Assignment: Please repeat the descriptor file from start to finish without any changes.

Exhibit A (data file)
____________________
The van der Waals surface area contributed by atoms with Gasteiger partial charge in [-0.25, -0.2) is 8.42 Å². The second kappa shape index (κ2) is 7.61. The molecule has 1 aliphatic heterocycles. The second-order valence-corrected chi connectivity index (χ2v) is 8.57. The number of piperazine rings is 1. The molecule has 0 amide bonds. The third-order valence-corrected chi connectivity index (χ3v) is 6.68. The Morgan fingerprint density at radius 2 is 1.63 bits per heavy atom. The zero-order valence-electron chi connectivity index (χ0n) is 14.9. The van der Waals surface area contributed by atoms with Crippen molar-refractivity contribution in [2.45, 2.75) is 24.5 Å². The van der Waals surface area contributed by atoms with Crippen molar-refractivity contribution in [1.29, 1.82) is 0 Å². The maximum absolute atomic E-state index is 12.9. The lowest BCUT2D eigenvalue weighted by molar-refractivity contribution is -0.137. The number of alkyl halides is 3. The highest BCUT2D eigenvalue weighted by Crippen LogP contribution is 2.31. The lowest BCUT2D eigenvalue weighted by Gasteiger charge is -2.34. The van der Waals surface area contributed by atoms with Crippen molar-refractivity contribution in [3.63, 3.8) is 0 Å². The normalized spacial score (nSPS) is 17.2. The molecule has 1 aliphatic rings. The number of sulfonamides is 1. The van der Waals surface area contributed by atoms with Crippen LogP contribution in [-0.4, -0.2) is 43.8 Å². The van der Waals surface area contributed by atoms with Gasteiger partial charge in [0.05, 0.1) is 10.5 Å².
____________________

The van der Waals surface area contributed by atoms with Gasteiger partial charge in [-0.25, -0.2) is 8.42 Å². The second kappa shape index (κ2) is 7.61. The molecule has 1 aliphatic heterocycles. The second-order valence-corrected chi connectivity index (χ2v) is 8.57. The number of piperazine rings is 1. The molecule has 0 amide bonds. The third-order valence-corrected chi connectivity index (χ3v) is 6.68. The Morgan fingerprint density at radius 2 is 1.63 bits per heavy atom. The zero-order valence-electron chi connectivity index (χ0n) is 14.9. The van der Waals surface area contributed by atoms with Crippen molar-refractivity contribution in [2.45, 2.75) is 24.5 Å². The van der Waals surface area contributed by atoms with Crippen molar-refractivity contribution in [1.29, 1.82) is 0 Å². The maximum absolute atomic E-state index is 12.9. The lowest BCUT2D eigenvalue weighted by molar-refractivity contribution is -0.137. The number of alkyl halides is 3. The highest BCUT2D eigenvalue weighted by Crippen LogP contribution is 2.31. The lowest BCUT2D eigenvalue weighted by Gasteiger charge is -2.34. The van der Waals surface area contributed by atoms with Crippen molar-refractivity contribution in [3.63, 3.8) is 0 Å². The normalized spacial score (nSPS) is 17.2. The molecule has 1 aliphatic rings. The number of sulfonamides is 1. The van der Waals surface area contributed by atoms with Crippen LogP contribution in [-0.4, -0.2) is 43.8 Å². The van der Waals surface area contributed by atoms with Gasteiger partial charge in [0.05, 0.1) is 10.5 Å².